5 Common Issues With HyFlex Classrooms And How To Solve Them
The communication revolution created by video conferencing is a big leap forward towards one of the ‘good’ sci-fi futures, a brighter tomorrow in which we’re able to make genuine connections the world over. Before we get there, though, we’re going to have to step up access to quality education to help the next generation gain a head start. This means utilizing hyflex and distance learning effectively in the classroom. Unfortunately, most schools are still using setups and designs made for 100% in-person attendance or utilizing piece-mealed solutions that were never meant to be permanent. With poor performing DIY conferencing equipment and almost no training on how to integrate it into their lesson plans, too many educators are left flailing as they try to juggle the needs of their local and remote students.
Never fear, though - at Stem, we believe that no IT manager or educator should be left behind in this revolution! We’ve developed a list of some of the biggest obstacles classroom IT managers face in creating hybrid or hyflex classrooms and the solutions to overcome them.
Issue #1 – Rooms Are Not Set Up For Hybrid Environments
A ton of schools have adopted video conferencing as part of their curriculum in theory, but in reality, most classrooms and meeting spaces are still set up for in-person attendees only. Professors and teachers have to juggle eight applications at once using just one or two monitors, cameras and displays are poorly placed, and the audio is limited to the professor’s voice only.
It’s not entirely the school’s fault – the 2020 pandemic caused things to move much quicker than they were expecting, leading to a bunch of piecemeal DIY solutions being created that kept the whole system temporarily afloat. Audio setups were the worst victims of this process, and now that students are returning for hybrid class setups, these systems are in desperate need of a makeover.
Schools are going to need to experiment with alternative room designs and arrangements to integrate the technology into the curriculum. Teachers will probably need to have access to either more monitors or multiple computers so they can observe all the applications and notes they need for the day.
An audio ecosystem gives teachers a complete solution to the communication problems they have with current setups. Not only does the hardware let students communicate to both the teacher and other students, but the software platforms give teachers a lot of flexibility with coverage and muting options.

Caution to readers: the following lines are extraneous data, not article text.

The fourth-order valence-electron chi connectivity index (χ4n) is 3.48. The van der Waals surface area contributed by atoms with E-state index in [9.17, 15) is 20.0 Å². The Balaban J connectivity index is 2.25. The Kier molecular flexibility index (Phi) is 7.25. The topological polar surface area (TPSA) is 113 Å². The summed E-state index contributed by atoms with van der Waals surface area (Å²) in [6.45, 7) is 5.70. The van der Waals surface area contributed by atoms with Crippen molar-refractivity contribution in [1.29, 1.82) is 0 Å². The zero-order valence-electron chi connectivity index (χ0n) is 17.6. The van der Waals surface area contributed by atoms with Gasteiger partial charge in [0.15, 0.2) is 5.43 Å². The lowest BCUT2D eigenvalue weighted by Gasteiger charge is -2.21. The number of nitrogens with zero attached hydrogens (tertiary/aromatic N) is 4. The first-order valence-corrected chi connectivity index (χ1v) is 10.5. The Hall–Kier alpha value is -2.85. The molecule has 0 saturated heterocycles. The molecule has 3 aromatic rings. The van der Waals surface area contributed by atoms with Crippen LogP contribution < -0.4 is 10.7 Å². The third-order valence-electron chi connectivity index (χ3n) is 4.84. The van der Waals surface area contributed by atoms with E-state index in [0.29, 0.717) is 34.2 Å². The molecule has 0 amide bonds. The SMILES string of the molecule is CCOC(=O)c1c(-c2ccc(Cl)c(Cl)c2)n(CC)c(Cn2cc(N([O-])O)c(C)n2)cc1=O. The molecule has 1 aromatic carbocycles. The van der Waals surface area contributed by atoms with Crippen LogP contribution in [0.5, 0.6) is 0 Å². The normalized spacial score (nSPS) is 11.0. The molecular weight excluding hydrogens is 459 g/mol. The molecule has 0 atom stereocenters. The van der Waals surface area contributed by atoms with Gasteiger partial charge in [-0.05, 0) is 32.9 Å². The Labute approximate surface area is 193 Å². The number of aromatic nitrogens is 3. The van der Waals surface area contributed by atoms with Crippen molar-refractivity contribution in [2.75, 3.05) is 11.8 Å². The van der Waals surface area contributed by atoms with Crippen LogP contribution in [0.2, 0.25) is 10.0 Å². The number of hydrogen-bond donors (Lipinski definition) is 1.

Issue #2 – Student Engagement
Engaging hyperactive kids, hormonal teenagers, and aloof young adults is difficult at the best of times, but when you add in the distractions they have at home it can be almost impossible. Keeping remote students engaged is probably one of the biggest obstacles teachers are facing today – a study from the University of Texas at San Antonio found that 65% of teachers believed their students were less engaged and 59% said students were turning in assignments less often.
The lack of engagement comes from a combination of distractions at home (hello, Fortnight) to a lack of social connections to friends and teachers and the accountability that comes with them. Teachers that are used to using in-class activities to create an attachment to the material often don’t have the tools to get the same results for remote students.
One innovative way teachers have kept students engaged is by incorporating game elements into the classroom. Progress bars, experience points, and rewards for achieving certain goals keep students striving to achieve even when they’re surrounded by distractions at home. You can even incorporate some competitive aspects as well, making certain badges and awards available to high achievers.
Other than turning learning into a game, teachers can use new tools to imitate that in-class feel. Detailed project timelines and calendars, providing devices that require a VPN connection that blocks possible distractions, and frequent team projects and discussions all work wonders to help keep remote students engaged.
The key to this final point is an effective audio solution that allows remote students to communicate with their teammates. Most classroom audio setups are made to project the teacher’s voice only, effectively dividing communications between those in the room and those at home and leaving the latter group in the dark about what’s being discussed. By utilizing an audio ecosystem made up of networked microphones and speakers, remote students can seamlessly participate in group discussions and team exercises.